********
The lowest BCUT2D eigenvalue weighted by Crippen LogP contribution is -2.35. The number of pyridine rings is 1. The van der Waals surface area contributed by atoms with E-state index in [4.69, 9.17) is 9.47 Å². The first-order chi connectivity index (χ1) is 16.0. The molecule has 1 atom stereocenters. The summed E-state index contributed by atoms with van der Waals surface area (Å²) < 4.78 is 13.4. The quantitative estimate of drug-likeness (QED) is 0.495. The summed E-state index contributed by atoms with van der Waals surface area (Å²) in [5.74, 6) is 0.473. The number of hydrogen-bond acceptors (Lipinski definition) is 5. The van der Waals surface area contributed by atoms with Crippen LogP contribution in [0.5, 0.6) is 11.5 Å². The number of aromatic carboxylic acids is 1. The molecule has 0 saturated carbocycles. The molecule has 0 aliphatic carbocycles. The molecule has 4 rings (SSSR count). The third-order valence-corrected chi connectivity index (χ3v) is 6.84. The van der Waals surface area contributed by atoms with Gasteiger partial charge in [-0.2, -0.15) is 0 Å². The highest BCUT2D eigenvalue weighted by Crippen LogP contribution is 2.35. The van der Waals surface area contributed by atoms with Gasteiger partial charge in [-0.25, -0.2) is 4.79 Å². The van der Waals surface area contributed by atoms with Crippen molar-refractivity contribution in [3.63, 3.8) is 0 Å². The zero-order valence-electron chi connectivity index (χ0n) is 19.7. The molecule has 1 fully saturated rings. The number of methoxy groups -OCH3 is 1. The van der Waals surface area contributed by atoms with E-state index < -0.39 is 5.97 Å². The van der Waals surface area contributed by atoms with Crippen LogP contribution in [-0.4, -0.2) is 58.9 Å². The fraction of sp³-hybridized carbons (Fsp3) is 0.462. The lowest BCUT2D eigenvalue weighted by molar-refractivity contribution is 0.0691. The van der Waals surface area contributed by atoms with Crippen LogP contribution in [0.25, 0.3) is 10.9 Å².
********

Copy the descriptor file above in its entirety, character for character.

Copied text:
The lowest BCUT2D eigenvalue weighted by Crippen LogP contribution is -2.35. The number of pyridine rings is 1. The van der Waals surface area contributed by atoms with E-state index in [4.69, 9.17) is 9.47 Å². The first-order chi connectivity index (χ1) is 16.0. The molecule has 1 atom stereocenters. The summed E-state index contributed by atoms with van der Waals surface area (Å²) < 4.78 is 13.4. The quantitative estimate of drug-likeness (QED) is 0.495. The summed E-state index contributed by atoms with van der Waals surface area (Å²) in [5.74, 6) is 0.473. The number of hydrogen-bond acceptors (Lipinski definition) is 5. The van der Waals surface area contributed by atoms with Crippen LogP contribution in [0.5, 0.6) is 11.5 Å². The number of aromatic carboxylic acids is 1. The molecule has 0 saturated carbocycles. The molecule has 0 aliphatic carbocycles. The molecule has 4 rings (SSSR count). The third-order valence-corrected chi connectivity index (χ3v) is 6.84. The van der Waals surface area contributed by atoms with Gasteiger partial charge in [-0.2, -0.15) is 0 Å². The highest BCUT2D eigenvalue weighted by Crippen LogP contribution is 2.35. The van der Waals surface area contributed by atoms with Gasteiger partial charge in [-0.25, -0.2) is 4.79 Å². The van der Waals surface area contributed by atoms with Crippen molar-refractivity contribution in [3.63, 3.8) is 0 Å². The zero-order valence-electron chi connectivity index (χ0n) is 19.7. The molecule has 1 fully saturated rings. The number of methoxy groups -OCH3 is 1. The van der Waals surface area contributed by atoms with E-state index < -0.39 is 5.97 Å². The van der Waals surface area contributed by atoms with Crippen LogP contribution in [-0.4, -0.2) is 58.9 Å². The fraction of sp³-hybridized carbons (Fsp3) is 0.462. The lowest BCUT2D eigenvalue weighted by molar-refractivity contribution is 0.0691. The van der Waals surface area contributed by atoms with Crippen LogP contribution in [0.25, 0.3) is 10.9 Å².